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Independent Contractors: A Driving Force in Intermodal

There’s been a more concerted effort in recent months and years in some parts of the U.S. for intermodal drivers who are independent contractors to be reclassified as employees.

Elected officials in New Jersey, California and elsewhere have passed or proposed legislation that would push trucking companies that rely on independent contractors toward making the drivers employees.

Legislators in some cities and states across the U.S. are championing so-called ‘ABC’ tests, in which contractors fitting any one of three specified criteria [A, B or C] can be classified as employees of the company they work for.

The legislation is mostly aimed at protecting workers for rideshare companies like Uber and Lyft, but affects any business that relies on contractors.

Although there has been a small, yet vocal, group of drivers that have advocated for such a change, they are in the minority as Insights has learned there are more drivers who prefer the freedom that being an independent contractor offers.

Among them is Roberto Ramos, an independent driver for Eagle Systems’ Kearny, New Jersey operation. Ramos, who said he’s worked as an owner-operator for over 25 years, told Intermodal Insights that he previously was a company driver before going out on his own.

"The reason I left [is] I saw the benefits of being an owner-operator outweighed the benefits of being a company driver," he said.

Another driver preferring the independent life is Felix Mercedes, who also works for Eagle Systems in New Jersey and also previously spent time as a company driver.

"When I met an owner-operator from Eagle Systems, he made me realize the opportunities that I missed not becoming one, and he took me under his wing and I worked for him in his other truck. After a year with him, it inspired me to become an owner-operator. Now, working on my own as a contractor, I have a choice to where I go, how I run and what I can do. I have all the control.

"I am currently working on getting another truck for another driver so that way I can start this cycle again, and hopefully inspire another person to challenge themselves and be an owner-operator as well," Mercedes added.

Lawmaker Efforts Likely to Impede Business

However, Ramos and Mercedes work in a state in which the legislature is moving toward making it more difficult for trucking companies to operate unless their drivers are company employees.

New Jersey legislators appear poised to pass S67, the Portable Benefits Act for Independent Contractors, in an upcoming session. If passed, the bill would create a financial disincentive to businesses utilizing contractors by requiring companies that employ 50 or more contractors in 12 consecutive months within the state to contribute funds to a trust fund for the benefit of the independent contractors, provide them with workers’ compensation and other benefits.

The amount contributed would have to equal 25% of the contractor’s total fee or $6 per hour, prorated to 10 cents per minute, and contributions would have to be made at least monthly.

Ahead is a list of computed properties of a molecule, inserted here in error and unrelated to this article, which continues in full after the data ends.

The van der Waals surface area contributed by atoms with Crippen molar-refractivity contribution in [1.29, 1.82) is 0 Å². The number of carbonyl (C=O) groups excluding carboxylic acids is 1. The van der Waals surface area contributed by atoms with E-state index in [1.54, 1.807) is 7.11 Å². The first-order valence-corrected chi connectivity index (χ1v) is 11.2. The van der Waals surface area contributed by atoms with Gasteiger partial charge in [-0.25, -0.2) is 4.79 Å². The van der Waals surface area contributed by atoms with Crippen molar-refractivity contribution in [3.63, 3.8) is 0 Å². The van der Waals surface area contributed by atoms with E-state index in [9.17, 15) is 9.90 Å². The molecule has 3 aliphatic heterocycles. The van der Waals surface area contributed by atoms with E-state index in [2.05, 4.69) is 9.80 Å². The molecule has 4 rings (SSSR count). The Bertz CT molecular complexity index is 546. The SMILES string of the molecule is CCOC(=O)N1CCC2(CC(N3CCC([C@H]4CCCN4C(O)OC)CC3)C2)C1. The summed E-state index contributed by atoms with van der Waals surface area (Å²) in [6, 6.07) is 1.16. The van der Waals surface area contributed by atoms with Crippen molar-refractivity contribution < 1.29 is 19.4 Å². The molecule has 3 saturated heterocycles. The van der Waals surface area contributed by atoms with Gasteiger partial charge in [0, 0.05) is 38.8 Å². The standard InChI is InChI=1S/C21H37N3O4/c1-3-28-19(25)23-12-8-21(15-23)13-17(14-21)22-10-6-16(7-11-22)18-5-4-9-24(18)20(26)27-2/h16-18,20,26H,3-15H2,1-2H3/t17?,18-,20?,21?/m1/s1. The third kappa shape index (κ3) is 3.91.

Critics say that if passed into law, the bill could substantially increase the cost of using independent contractors within New Jersey. The bill continues what some say has been a months-long concerted effort to stamp out the contractor industry.

"Over the past year, NJ has systematically changed rules and regulations making it impossible to be an independent contractor," New Jersey Motor Truck Association Executive Director Gail E. Toth said.

"From the many independent owner-operators I have spoken to, they all want to be owner-operators," Toth said. "They want the flexibility of time to work when they want, they want to take time off when they want and many have extended vacation time — which an employee driver can’t get. Ultimately, they generally make more than their employee counterpart. If they wanted to be an employee truck driver there are tons of opportunities. No one is forced to be an owner-operator — it’s their choice."

"Our drivers, they favor the independent contractor model, that’s what they want to do," added Eagle Systems President and CEO Dave Hensal, who said that some of his drivers have said it’s part of their American dream to own their own business, and that they like the flexibility of being a contractor because many of Eagle’s drivers are immigrants and like to be able to take time off and go back to their home countries for two or three weeks at a time, especially around the holidays.

"If they were to be an employee, they wouldn’t have that opportunity," Hensal said. "And I think the majority of them believe they can earn a better living by running their own business and being an independent contractor."

Hensal also said that he believes that politicians favor the employee model in order to help organized labor to try to get drivers to eventually become union members.

Eagle, which operates under a 100% independent contractor model, runs about 400 trucks nationwide, including 55 trucks in New Jersey, Hensal said. The narrative that most drivers want to be employees is false and is being spread by a very vocal minority, Hensal said, adding that independent contractor drivers could do more to let the public and politicians know that they’re fine with not being classified as employees.

"We need them to speak up more and get their message out that it isn’t just the companies saying that this is the model that we want to do, the reality is that these guys want to run their own business," he explained.